insurance proceeds are distributed to named beneficiaries In addition an insurance policy of a deceased that does not have a named beneficiary will be included in the probate procedure and the state's probate law of succession will apply.
If the husband was the named beneficiary of the policy, if the policy was in force at the time of death, and if the cause of death was not excluded by the policy, the general answer is "Yes". If the beneficiary was the estate of the wife, the proceeds are paid to the estate. Then, if the husband was a beneficiary of the estate (either by virtue of a Will naming him as beneficiary, or if no Will, through the laws of intestate succession), he may be entitled to all or a part of the insurance proceeds. If the beneficiary of the life insurance policy was someone other than the husband as of the time of the wife's death, proceeds are payable to that person.
Tier Two [in Beneficiary Designation] refers to secondary beneficiary which also refers to the person, persons, or class of people who will collect the life insurance proceeds in the event of the death of the insured _and_ the primary beneficiary is not alive.
The person who is eligible to collect life insurance is the beneficiary. Anybody can be named the beneficiary. There are steps that need to be taken before a person can collect.
A certificate of marriage is not required to collect on life insurance. Life insurance proceeds will be paid only to the named beneficiary/beneficiaries on the policy. If all beneficiaries are deceased, then the benefit will be paid to the deceased insured's estate.
You may need to be appointed the fiduciary of his estate because the proceeds will be paid to the estate. You should contact the insurance company for their policy regarding a situation such as yours.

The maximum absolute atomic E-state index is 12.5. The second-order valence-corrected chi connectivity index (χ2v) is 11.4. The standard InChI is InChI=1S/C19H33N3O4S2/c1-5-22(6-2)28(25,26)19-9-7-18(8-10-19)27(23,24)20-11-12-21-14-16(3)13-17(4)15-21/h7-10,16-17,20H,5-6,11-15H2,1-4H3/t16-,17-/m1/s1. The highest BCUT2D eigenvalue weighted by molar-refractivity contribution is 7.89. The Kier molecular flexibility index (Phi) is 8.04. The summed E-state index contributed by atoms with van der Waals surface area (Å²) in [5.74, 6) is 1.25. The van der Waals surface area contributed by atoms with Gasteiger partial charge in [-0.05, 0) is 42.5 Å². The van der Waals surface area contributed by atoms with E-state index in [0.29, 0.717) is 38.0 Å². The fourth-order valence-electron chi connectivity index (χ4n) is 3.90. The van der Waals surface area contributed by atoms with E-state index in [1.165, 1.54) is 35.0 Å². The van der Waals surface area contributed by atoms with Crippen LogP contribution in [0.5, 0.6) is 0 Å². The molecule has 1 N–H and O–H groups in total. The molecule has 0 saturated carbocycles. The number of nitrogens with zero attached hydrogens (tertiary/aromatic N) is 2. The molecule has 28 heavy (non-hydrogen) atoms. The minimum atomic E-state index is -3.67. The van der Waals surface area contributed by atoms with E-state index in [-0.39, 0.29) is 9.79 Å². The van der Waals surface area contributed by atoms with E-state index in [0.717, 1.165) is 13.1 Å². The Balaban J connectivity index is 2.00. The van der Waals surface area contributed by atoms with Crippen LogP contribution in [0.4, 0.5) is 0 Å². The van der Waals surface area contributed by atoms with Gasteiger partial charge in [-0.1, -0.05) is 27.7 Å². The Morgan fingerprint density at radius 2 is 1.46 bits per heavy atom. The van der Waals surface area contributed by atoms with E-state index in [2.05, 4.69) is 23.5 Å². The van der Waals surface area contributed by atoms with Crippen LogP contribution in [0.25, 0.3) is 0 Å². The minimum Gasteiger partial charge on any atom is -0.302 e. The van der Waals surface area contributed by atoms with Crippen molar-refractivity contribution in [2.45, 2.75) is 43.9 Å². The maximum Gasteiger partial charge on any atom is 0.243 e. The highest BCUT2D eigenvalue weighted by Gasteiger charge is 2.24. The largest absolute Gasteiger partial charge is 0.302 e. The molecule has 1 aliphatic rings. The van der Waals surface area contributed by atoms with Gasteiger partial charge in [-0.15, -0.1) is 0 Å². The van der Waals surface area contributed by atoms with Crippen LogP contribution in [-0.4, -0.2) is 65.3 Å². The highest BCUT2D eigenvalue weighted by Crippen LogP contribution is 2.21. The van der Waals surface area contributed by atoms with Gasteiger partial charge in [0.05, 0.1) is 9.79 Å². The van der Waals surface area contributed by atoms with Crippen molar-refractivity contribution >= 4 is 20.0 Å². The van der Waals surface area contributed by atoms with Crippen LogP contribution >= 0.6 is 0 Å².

If the insurance policy is older than two years of contestability period, then a benefit will be paid to the beneficiary.
The beneficiary is the only one that can collect benefits unless otherwise specified in the policy such as a rider.
I think you mean "creditors," those who are owed money. Debtors are the ones who owe the money. In Texas, the proceeds from life insurance policies are exempt if a dependent is named as the beneficiary. Otherwise, the funds are not exempt. Of course, the creditor must know about the policy to collect from it.
Life insurance is usually governed by beneficiary information on the policy. In other words, whoever the beneficiary is on the policy will the one to collect. You may want to consult a local lawyer to confirm this.
Possibly. First, if the policy states that the proceeds go to a specific named beneficiary, then the executor has no authority at all over it. In fact the executor has no right to even collect it for that beneficiary. Second, if the policy is payable to the estate, then the proceeds are to be distributed according to the terms of the will, not his own choices. Sometimes insurance is payable to an estate if the decedent names his estate as the beneficiary (highly unlikely) or if the named beneficiaries hav predeceased and there is no one left to receive the proceeds (it does happen but rarely).